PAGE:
Several articles and papers published last week discuss the growing attractiveness of cash vs. other asset classes. These include: MarketWatch, which writes, "Goldman Says Cash Will Be King;" Bloomberg, which posted the opinion piece, "Cash Rules Everything Around the Bond Markets;" and J.P. Morgan Securities, which discusses the topic in its "Short-Term Fixed Income 2019 Outlook." We review these "cash is back" stories below, and we also review the latest on pending European Money Fund Regulations and quote from a BlackRock publication on "Preparing for European Money Market Fund Reform." (Note: European regulators also finally rejected the use of the "reverse distribution mechanism," or RDM, which allowed for share cancellations in funds with negative yields, too. See below or see the FT's article.)

The MarketWatch article tells us, "Cash is king. That is according to Goldman Sachs strategists who predict that 2019 will deliver lackluster, single-digit stock-market returns, making greenbacks the best game in town. 'We forecast S&P 500 will generate a modest single-digit absolute return in 2019.... Cash will represent a competitive asset class to stocks for the first time in many years,' analysts at Goldman, led by David Kostin, wrote in a research reported dated Nov. 19."

It states, "On top of that, adjusting for the risk associated with owning equities, Goldman views cash as a better option. Analysts at the investment bank say that households, mutual funds, foreign investors and pensions funds tend to have an allocation to cash that ranks in the lowest percentile and while equity allocations tend to be in the 89th percentile on a historical basis."

The Bloomberg commentary explains, "What do strategists at two of Wall Street's largest banks, Goldman Sachs Group Inc. and JPMorgan Chase & Co., have in common with the legendary hip-hop group Wu-Tang Clan? For all of them, cash rules everything around. The easiest and safest investment has long been a loser in the post-crisis era. But with just about a month until the end of the year, cash and cash-like assets are pretty much the only area of the U.S. fixed-income markets set to deliver positive returns in a period that could end up being the worst for the broad market since 1994."

It adds, "It's not as if the appeal of cash came out of nowhere. The Federal Reserve has been steadily raising interest rates for almost two years now. In June, I wrote about how U.S. investors were flocking to money-market funds not in a flight to quality but because they were paying more than they have in years.... For some bond investors, the increase in yields across the curve has been a painful experience. But for those buying the shortest-dated maturities, the slow-but-steady climb is ideal because portfolio managers consistently reinvest at ever-higher rates.... Given this performance, Wall Street is starting to take a second look at cash."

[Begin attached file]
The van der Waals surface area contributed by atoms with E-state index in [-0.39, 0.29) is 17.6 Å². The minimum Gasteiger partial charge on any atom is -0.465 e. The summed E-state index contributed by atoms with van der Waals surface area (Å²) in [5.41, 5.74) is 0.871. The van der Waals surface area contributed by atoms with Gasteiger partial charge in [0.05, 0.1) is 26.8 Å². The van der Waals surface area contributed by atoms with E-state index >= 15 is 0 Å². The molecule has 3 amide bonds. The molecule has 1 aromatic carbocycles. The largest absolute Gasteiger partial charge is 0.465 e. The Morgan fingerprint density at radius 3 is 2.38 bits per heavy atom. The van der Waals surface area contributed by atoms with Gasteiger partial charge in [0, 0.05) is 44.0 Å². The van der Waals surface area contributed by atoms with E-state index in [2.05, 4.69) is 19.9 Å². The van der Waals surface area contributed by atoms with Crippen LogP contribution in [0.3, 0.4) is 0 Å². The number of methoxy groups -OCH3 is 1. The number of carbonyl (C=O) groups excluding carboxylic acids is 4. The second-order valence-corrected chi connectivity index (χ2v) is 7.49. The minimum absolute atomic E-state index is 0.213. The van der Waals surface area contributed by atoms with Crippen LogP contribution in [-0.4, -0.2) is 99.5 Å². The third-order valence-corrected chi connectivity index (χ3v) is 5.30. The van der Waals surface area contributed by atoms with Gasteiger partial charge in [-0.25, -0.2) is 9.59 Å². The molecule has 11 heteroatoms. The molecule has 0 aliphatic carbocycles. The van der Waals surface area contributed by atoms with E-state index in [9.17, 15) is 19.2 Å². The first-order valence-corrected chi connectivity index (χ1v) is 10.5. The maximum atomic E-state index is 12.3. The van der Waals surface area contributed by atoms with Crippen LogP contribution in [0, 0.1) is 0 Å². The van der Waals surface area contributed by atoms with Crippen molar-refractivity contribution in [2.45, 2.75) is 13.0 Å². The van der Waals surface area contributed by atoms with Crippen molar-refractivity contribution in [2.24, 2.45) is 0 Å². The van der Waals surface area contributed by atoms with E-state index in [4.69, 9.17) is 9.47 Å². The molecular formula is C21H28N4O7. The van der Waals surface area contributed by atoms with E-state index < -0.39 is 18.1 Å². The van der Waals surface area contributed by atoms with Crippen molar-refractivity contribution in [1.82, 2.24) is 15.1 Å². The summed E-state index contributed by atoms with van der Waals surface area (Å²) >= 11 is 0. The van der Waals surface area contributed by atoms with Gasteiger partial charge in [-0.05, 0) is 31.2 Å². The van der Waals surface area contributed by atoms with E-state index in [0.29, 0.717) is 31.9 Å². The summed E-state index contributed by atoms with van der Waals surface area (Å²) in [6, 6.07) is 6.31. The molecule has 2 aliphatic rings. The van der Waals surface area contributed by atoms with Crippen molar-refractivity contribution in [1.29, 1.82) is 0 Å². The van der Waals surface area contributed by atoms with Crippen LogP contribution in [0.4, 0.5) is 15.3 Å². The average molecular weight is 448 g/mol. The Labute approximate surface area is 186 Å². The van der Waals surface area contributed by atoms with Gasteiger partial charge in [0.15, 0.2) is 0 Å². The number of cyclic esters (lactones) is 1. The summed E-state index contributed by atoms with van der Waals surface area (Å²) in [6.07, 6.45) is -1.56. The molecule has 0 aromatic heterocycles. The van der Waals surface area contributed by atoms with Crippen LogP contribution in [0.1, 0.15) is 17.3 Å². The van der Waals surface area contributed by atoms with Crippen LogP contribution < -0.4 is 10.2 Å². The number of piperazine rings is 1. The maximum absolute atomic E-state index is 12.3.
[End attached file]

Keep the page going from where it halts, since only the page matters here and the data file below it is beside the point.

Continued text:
J.P. Morgan's "Money changes everything" brief says, "As we look into next year, we think there are five ongoing trends that will shape the short-term markets. First, cash matters more than it has since before the financial crisis. Cash yields have risen enough that money market yields are increasingly attractive and money is moving into the money markets and short duration. This has important implications for short-term fixed income and for bank deposit rates."

It continues, "We expect the FOMC will hike the fed funds target range another 25bp to 2.25-2.50% on December 19, marking the ninth hike since the committee began rate normalization in December 2015. Nearly all of this bump will be reflected in money market rates and money market fund yields by the time the hike actually occurs. These hikes, while large in number, have only just recently pushed inflation-adjusted yields on cash-like investments to about zero. Still, given the negative total returns on most bond portfolios and very low returns and plenty of volatility in stocks, cash is looking good on both a real and risk adjusted basis. It turns out zero ain't nothing."